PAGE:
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Old 02-03-2023, 09:21   #1
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First impression of LTO batteries

I recently installed an LTO (Lithium Titanate Oxide) battery for engine start and windlass use. LTO cells are nominally 2.3 V and don't have the flat section on the charge/discharge curve that LiFePO4 cells have. The full voltage range is 1.5 V to 2.8 V. The advantages of LTO cells are that they can deliver a very high current for their size and that they allegedly have a long life of 25,000 cycles. A small battery with the ability to deliver a high current can be a good choice for engine start, windlass and thruster.

The nominal voltage and voltage range for LTO cells means that you can either use five cells in series and maybe have a voltage that is a bit low for 12 V applications or use six cells in series and have a voltage that is a bit high. I went with six cells in series and only charging them to 2.5 V each. Not being charged to 2.8 V is probably not a problem even long term. I charge the battery using a Victron Orion-Tr 12/12-9 DC/DC converter which delivers around 9 Amps. I programmed a BMS to stop charging the cells at 2.5 V for a 15 V total battery voltage. The charging restarts at a cell voltage of 2.35 V.

I used 40 Ah cells that are very similar to these:

The electrical system is very simple with only the following components attached to the LTO battery: BMS, DC/DC converter to charge, engine and windlass. The BMS does not do any low or high voltage cutoff, it just controls the DC/DC converter. The engine is a Nanni N4.60 and the Windlass is a Lofrans Tigres with 12 mm chain and a 30 kg Spade S140 anchor. The engine alternator is not attached to the LTO battery. Attached are the graphs of what happened during six minutes around the retrieval of 40 meters of chain at 12 meters depth.

At 0.5 minutes, the engine was started. At 1 minute, enough chain was brought in to take off the snubber. At 4 minutes, the chain was pulled in with about 15 meters left out. Then the engine was used to pull the anchor out of the muddy bottom. Finally, at around 5 minutes, the rest of the chain was brought in with the spikes at the end bringing the last bit in to have the anchor at the right place on the bow. The bottom (blue) curve shows the current and at around 4 minutes, the BMS decided to activate the DC/DC converter to charge the battery. The top curve (green) is the battery voltage.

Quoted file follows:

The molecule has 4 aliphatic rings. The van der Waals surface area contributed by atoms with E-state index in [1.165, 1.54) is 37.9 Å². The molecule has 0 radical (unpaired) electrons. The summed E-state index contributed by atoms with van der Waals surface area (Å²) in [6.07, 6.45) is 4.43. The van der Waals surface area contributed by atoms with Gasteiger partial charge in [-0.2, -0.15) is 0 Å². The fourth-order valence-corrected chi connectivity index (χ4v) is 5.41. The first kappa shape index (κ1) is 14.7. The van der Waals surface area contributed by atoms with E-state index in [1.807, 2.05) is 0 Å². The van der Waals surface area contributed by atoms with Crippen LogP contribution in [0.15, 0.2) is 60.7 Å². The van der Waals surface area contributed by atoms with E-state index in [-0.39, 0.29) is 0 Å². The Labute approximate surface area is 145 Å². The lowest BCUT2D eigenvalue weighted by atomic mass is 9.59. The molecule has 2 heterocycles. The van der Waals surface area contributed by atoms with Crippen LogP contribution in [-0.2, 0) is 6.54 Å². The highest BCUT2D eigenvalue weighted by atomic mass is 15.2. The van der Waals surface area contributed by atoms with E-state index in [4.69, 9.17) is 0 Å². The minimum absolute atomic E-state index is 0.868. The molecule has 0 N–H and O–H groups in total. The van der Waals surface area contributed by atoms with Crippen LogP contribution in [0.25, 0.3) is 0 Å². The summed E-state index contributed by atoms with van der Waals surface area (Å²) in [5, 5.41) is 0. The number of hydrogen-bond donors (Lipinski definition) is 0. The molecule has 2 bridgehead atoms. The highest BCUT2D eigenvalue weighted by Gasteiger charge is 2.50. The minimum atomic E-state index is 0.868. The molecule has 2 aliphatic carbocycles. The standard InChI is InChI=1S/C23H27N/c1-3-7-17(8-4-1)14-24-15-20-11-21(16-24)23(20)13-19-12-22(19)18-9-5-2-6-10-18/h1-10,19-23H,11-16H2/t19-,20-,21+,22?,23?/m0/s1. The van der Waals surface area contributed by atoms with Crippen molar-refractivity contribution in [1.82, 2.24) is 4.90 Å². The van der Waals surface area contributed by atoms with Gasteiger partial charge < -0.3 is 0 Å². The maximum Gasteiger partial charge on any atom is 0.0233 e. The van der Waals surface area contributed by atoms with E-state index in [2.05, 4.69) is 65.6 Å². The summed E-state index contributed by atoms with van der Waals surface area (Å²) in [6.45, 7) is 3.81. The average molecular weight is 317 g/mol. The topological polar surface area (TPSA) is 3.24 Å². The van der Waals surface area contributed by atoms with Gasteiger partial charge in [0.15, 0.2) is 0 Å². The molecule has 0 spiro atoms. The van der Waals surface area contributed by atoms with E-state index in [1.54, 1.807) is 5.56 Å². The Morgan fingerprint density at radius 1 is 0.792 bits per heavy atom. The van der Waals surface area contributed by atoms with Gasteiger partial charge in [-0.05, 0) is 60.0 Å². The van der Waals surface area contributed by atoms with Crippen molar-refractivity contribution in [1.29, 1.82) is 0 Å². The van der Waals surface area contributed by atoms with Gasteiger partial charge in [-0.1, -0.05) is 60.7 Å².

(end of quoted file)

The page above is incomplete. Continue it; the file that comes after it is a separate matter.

You can see that the LTO battery has no problem handling the high loads. The total energy used during this anchor retrieval was around 2.5 Ah, so not very much considering the 40 Ah total capacity of the battery. The charging took around half an hour and the battery was not 100 % charged before this test.

All in all it seems that the LTO battery is a good choice for this application. It is quite small and the cells weigh 7.5 kg in total.

As an interesting aside, it turns out that the engine uses 250 mA when running for the instrument panel and sensors.
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Old 11-03-2023, 07:40   #2
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Re: First impression of LTO batteries

Interesting. Thanks for the detailed report.
Charlie Johnson
ABYC Master Technician
JTB Marine Corporation
"The Devil is in the details and so is salvation."
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Old 11-03-2023, 10:04   #3
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Re: First impression of LTO batteries

do they catch on fire?
It is OK if others want to do it different on THEIR boat
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Old 11-03-2023, 10:22   #4
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Re: First impression of LTO batteries

Everything catches on fire if you try hard enough.
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Old 11-03-2023, 11:32   #5
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Location: Live aboard in Simonstown (Cape Town) - now Grenada having crossed the Atlantic.
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Re: First impression of LTO batteries

These seem like a very good technology for boats - with lots of positives and a couple of negatives (high initial cost and lower energy density than LFP).

Here is a good article (although produced by a seller of LTO batteries...)
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